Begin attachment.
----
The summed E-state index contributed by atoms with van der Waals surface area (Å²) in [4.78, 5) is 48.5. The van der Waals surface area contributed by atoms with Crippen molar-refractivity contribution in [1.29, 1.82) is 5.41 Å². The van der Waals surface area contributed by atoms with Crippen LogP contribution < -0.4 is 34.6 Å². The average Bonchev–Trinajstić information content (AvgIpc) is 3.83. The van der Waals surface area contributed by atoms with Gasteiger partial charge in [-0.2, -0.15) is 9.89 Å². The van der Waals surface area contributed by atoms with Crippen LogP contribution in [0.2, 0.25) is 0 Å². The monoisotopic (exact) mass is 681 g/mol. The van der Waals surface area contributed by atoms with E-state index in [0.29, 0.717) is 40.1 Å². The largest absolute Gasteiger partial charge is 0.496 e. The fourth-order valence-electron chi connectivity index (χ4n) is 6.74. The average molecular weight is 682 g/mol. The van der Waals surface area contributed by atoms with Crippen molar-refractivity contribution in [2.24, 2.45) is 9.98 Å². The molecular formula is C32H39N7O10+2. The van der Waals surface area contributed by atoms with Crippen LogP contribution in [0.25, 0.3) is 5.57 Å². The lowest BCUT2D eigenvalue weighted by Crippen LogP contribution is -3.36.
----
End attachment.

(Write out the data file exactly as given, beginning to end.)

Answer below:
The summed E-state index contributed by atoms with van der Waals surface area (Å²) in [4.78, 5) is 48.5. The van der Waals surface area contributed by atoms with Crippen molar-refractivity contribution in [1.29, 1.82) is 5.41 Å². The van der Waals surface area contributed by atoms with Crippen LogP contribution < -0.4 is 34.6 Å². The average Bonchev–Trinajstić information content (AvgIpc) is 3.83. The van der Waals surface area contributed by atoms with Gasteiger partial charge in [-0.2, -0.15) is 9.89 Å². The van der Waals surface area contributed by atoms with Crippen LogP contribution in [0.2, 0.25) is 0 Å². The monoisotopic (exact) mass is 681 g/mol. The van der Waals surface area contributed by atoms with E-state index in [0.29, 0.717) is 40.1 Å². The largest absolute Gasteiger partial charge is 0.496 e. The fourth-order valence-electron chi connectivity index (χ4n) is 6.74. The average molecular weight is 682 g/mol. The van der Waals surface area contributed by atoms with Crippen molar-refractivity contribution in [2.24, 2.45) is 9.98 Å². The molecular formula is C32H39N7O10+2. The van der Waals surface area contributed by atoms with Crippen LogP contribution in [0.25, 0.3) is 5.57 Å². The lowest BCUT2D eigenvalue weighted by Crippen LogP contribution is -3.36.